Ides of March
Beware the Ides of March
This line from Shakespeare’s play Julius Caesar is generally regarded as a foreboding of doom, especially when you consider its also the day Caesar was killed.
Here’s a bit of info concerning the assassination of Cesar from Wikipedia…
Caesar summoned the Senate to meet in the Pompey’s Theater on the Ides of March, 44 BC for the purpose of reading a petition, written by the senators, asking him to hand power back to the Senate. According to the Greek biographer Plutarch, a few days before, the soothsayer Titus Vestricius Spurinna apparently warned Caesar, “Beware the Ides of March.” Caesar disregarded the warning.
“…A certain seer warned Caesar to be on his guard against a great peril on the day of the month of March which the Romans call the Ides; and when the day had come and Caesar was on his way to the senate-house, he greeted the seer with a jest and said: “Well, the Ides of March are come,” and the seer said to him softly: “Ay, they are come, but they are not gone.”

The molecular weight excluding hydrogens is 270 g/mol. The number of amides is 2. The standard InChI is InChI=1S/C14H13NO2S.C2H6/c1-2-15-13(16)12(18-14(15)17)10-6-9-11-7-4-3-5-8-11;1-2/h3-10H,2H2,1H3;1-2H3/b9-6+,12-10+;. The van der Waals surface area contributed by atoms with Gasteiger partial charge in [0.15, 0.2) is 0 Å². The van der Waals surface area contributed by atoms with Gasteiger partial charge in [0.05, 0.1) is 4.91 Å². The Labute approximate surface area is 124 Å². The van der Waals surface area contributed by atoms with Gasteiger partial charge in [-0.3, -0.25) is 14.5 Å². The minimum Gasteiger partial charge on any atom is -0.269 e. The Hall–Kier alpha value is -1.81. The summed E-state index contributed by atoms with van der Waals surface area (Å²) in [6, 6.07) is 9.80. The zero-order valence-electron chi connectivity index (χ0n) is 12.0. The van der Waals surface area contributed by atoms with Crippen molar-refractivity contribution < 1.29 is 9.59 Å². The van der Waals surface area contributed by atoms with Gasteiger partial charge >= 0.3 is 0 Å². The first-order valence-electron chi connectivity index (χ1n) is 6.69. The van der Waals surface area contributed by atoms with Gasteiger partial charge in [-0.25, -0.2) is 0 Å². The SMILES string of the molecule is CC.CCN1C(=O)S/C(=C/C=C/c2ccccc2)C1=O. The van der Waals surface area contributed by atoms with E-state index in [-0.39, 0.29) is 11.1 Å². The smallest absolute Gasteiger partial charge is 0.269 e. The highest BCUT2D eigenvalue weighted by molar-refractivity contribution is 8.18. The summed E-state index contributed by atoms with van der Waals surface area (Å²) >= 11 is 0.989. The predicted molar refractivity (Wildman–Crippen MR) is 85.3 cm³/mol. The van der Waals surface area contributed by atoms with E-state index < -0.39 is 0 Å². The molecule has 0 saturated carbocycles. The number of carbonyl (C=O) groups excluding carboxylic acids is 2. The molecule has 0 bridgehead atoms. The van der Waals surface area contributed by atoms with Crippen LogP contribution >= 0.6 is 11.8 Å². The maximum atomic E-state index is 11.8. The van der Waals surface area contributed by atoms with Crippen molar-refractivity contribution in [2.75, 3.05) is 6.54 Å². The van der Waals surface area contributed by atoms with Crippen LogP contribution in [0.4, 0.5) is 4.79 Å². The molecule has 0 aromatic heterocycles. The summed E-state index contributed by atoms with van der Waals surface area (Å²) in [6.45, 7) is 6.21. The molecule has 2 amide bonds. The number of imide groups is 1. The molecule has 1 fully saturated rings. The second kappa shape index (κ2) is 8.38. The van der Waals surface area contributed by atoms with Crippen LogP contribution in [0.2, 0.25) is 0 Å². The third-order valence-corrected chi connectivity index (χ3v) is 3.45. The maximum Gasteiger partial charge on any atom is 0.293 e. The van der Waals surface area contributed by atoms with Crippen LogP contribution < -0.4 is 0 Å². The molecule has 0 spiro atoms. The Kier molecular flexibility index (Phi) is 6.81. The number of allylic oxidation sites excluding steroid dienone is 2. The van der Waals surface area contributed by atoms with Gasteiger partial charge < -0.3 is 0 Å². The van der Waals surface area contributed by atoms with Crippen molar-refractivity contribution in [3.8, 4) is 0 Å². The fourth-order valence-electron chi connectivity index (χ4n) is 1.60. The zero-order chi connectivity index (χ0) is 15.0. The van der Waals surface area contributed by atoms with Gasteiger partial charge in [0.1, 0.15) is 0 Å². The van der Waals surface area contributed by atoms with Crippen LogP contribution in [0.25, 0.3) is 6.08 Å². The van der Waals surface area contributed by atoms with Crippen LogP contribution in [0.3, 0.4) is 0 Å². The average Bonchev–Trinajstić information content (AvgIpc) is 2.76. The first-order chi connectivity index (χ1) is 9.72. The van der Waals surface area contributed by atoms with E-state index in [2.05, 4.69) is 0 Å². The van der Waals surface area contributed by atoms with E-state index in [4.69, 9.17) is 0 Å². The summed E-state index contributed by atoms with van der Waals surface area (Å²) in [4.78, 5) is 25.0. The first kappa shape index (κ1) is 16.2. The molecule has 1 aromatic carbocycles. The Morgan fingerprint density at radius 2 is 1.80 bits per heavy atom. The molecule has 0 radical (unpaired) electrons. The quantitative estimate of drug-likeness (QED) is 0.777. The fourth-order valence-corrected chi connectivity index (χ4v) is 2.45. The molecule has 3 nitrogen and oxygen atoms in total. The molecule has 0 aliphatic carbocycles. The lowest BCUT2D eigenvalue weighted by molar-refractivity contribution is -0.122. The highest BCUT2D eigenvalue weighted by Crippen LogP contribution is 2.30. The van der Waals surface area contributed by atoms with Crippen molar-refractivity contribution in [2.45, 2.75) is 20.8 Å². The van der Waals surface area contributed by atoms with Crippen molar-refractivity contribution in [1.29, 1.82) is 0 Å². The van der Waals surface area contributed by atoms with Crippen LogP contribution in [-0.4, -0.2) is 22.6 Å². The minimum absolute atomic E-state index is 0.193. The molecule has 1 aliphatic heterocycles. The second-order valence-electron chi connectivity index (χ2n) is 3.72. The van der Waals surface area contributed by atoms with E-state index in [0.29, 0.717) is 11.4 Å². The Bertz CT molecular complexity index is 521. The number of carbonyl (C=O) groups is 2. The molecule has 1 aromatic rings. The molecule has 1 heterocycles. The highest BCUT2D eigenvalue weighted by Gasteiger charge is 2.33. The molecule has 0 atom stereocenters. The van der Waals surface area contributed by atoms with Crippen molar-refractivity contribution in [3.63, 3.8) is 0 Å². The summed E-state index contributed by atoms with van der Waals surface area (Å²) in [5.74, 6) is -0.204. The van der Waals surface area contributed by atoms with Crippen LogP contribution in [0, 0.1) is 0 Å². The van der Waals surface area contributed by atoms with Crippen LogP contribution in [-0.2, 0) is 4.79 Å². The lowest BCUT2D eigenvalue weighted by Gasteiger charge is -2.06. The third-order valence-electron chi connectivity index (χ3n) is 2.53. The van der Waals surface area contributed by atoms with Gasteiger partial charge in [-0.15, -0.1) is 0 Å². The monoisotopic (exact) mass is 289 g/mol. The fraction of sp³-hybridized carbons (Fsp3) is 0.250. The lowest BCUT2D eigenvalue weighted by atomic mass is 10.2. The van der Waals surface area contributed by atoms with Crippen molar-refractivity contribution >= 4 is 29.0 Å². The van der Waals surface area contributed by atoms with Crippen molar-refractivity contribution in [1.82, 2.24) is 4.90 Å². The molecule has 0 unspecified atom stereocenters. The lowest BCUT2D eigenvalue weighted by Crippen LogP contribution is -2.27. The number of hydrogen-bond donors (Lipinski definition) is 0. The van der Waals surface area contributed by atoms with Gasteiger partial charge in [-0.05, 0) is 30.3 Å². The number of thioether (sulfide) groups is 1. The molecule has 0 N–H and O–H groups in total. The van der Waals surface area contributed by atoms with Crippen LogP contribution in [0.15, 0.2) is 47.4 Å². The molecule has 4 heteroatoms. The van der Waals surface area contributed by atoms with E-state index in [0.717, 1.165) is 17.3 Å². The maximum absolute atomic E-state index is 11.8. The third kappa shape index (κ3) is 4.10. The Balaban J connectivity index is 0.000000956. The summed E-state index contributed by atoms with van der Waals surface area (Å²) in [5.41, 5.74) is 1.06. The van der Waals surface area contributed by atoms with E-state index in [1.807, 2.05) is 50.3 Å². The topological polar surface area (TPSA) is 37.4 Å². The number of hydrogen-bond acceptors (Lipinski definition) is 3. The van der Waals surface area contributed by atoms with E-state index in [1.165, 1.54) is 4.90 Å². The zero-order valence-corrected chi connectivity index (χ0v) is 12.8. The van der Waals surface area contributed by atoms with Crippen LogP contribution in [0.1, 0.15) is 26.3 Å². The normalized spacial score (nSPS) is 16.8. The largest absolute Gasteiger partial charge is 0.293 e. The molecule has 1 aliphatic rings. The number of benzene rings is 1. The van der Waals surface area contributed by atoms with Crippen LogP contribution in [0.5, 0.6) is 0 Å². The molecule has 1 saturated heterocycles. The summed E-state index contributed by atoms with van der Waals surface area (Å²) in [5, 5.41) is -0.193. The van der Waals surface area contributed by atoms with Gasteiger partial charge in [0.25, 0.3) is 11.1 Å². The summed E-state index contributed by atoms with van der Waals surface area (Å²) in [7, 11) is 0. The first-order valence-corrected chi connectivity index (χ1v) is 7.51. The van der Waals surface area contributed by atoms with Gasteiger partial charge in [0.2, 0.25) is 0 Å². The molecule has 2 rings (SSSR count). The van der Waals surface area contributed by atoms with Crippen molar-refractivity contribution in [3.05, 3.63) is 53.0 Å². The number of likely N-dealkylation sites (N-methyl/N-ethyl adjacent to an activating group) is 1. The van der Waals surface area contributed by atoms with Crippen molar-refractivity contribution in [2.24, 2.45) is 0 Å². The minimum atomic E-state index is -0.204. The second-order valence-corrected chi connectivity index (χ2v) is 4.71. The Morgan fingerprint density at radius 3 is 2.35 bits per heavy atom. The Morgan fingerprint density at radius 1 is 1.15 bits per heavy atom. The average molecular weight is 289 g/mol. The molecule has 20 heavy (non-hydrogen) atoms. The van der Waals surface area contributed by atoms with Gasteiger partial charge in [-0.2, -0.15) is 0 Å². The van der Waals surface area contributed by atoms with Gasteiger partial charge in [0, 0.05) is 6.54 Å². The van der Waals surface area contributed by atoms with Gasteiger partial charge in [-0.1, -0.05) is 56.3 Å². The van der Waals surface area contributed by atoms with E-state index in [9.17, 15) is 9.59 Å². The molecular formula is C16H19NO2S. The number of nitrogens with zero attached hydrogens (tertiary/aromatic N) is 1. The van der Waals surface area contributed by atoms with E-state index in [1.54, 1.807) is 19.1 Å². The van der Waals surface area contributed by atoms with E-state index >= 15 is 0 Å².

As the Senate convened, Caesar was attacked and stabbed to death by a group of senators who called themselves the Liberatores (“Liberators”); they justified their action on the grounds that they committed tyrannicide, not murder, and were preserving the Republic from Caesar’s alleged monarchical ambitions.*
source: wikipedia – Ides of March